What internet speed do I need?

If you’re interested in switching or upgrading your internet service, or you’re just moving to a new area and need to find a new provider, you may be wondering: how much internet speed do I really need?

There are a lot of variables to consider. Let's take a look, so you can understand what internet speeds may be right for you.

What is bandwidth?

Internet bandwidth refers to the total speed at which data can be delivered to your computer or other internet-connected device. This speed is usually expressed in “Megabits per second” (Mbps). The higher the bandwidth, the faster your connection.

With high bandwidth, you can do things like download music faster, browse the internet more quickly, and stream video in full HD. A low-bandwidth connection, on the other hand, will result in longer download and upload times, poor video quality, and buffering while streaming video or audio.

What speed is right for you?

The best internet speed for you depends on how you use the internet, the size of your household, and a few other factors. The official speed recommendations from the Federal Communications Commission (FCC) for download speeds, summarized below from lowest to highest bandwidth, can give you a good starting point:
 

  • Streaming music – 0.5 Mbps
  • General web browsing, email, social media – 1 Mbps
  • HD personal video chat (Skype, FaceTime, Zoom, etc) – 1.5 Mbps
  • SD (Standard Definition) video streaming – 3-4 Mbps
  • Online gaming (multiplayer) – 4 Mbps
  • HD (High Definition) video streaming – 5-8 Mbps
  • HD video teleconference – 6 Mbps
  • Downloading large files – 10 Mbps
  • Ultra HD 4K video streaming – 25 Mbps
  • Remote work/learning - up to 25 Mbps

Before choosing an internet speed package, you should consider the maximum bandwidth that your home may be using altogether at one time.

So if you live alone and are the only person using your internet connection, a 5 Mbps connection would be enough to do most things, beyond downloading large files quickly.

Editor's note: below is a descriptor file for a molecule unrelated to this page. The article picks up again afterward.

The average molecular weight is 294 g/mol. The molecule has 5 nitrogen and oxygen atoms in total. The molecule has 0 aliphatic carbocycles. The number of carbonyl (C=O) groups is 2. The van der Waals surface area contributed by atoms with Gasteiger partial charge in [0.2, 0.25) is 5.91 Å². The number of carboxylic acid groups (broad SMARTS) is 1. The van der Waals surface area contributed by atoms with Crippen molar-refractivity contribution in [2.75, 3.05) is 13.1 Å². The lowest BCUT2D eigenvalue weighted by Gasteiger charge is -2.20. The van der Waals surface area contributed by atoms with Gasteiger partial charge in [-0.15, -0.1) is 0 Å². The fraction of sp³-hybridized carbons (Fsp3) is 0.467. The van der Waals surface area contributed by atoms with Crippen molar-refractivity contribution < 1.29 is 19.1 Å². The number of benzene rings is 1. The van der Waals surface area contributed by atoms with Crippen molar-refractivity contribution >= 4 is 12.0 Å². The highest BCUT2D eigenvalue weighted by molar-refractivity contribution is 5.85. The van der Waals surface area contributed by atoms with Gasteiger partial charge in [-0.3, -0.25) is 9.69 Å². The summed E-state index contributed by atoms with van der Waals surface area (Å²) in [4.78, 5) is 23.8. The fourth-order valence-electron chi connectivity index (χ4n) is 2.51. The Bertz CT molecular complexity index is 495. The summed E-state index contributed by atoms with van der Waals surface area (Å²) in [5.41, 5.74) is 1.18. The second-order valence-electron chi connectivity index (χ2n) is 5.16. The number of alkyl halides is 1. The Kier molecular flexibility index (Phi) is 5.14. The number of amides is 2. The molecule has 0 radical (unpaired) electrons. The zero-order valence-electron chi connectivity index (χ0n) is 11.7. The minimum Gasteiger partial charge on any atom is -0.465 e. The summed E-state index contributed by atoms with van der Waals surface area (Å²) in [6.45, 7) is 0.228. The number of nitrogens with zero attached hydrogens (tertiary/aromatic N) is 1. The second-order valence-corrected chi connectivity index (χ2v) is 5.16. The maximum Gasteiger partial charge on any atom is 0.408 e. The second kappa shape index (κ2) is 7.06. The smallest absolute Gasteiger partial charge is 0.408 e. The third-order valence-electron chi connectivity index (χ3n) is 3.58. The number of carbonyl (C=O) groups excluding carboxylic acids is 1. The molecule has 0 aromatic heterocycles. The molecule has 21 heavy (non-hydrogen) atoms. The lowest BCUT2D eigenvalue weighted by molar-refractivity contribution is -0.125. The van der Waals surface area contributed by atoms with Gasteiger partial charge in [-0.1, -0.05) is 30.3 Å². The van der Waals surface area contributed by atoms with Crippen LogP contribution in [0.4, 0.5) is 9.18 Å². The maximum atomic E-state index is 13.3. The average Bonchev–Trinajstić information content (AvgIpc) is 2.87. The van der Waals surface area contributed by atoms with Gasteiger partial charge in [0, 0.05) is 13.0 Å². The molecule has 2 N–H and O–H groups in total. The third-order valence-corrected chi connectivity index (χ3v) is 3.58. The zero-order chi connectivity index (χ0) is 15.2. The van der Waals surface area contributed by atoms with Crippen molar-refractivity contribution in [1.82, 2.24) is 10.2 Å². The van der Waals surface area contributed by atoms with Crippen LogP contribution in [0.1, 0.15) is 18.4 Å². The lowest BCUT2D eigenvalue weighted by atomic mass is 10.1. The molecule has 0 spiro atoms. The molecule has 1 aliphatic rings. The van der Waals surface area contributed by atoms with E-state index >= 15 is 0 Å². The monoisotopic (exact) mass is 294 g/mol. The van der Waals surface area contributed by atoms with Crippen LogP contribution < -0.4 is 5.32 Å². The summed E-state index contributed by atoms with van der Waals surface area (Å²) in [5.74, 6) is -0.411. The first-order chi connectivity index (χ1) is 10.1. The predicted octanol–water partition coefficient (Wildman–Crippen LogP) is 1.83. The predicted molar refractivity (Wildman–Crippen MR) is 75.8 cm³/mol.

But if you are part of a larger household with multiple users wanting to stream media, shop, surf and video chat all at the same time, then even a 10 or 20 Mbps connection may not be enough to handle all of your needs. Depending on the service options where you live, you may wish to upgrade to a higher speed or add a second internet line.

What is considered high-speed internet?

High-speed internet or “broadband” is legally defined by the FCC as an internet connection that has a download speed of 25 Mbps or higher and an upload speed of 3 Mbps or higher.

What Is the difference between download and upload speed?

Before getting a new internet connection, it’s helpful to understand the difference between upload and download speed, and why it matters.

Download speed

This refers to how quickly your computer or device downloads content. A higher download speed means that you can watch high-quality video more seamlessly and download large files more quickly.

Typically, internet connections are presented with the download speed followed by the upload speeds. For example, a 100/10 Mbps connection would provide a 100 Mbps download speed and a 10 Mbps upload speed.

Upload speed

Upload speed refers to how quickly your computer or device can send data (upload) to another device on the internet. Posting a photo or video to Facebook, for example, will make use of your upload speed.

Usually, upload speeds are quite a bit slower than download speeds, because most users download much more data than they upload.

Check your current internet speed

Wanting to know how much internet speed you need? The first step is to check your current internet speed. Follow this link our Internet Speed Test to test your current connection. Follow the instructions on the test page carefully, and run the test a few times for the most accurate result.

See what internet speeds are available in your area

Now that you know how much internet speed you need, you can explore some internet services in your area, and make sure that you get the connection that’s right for you and your family, based on your browsing habits and online activities. 

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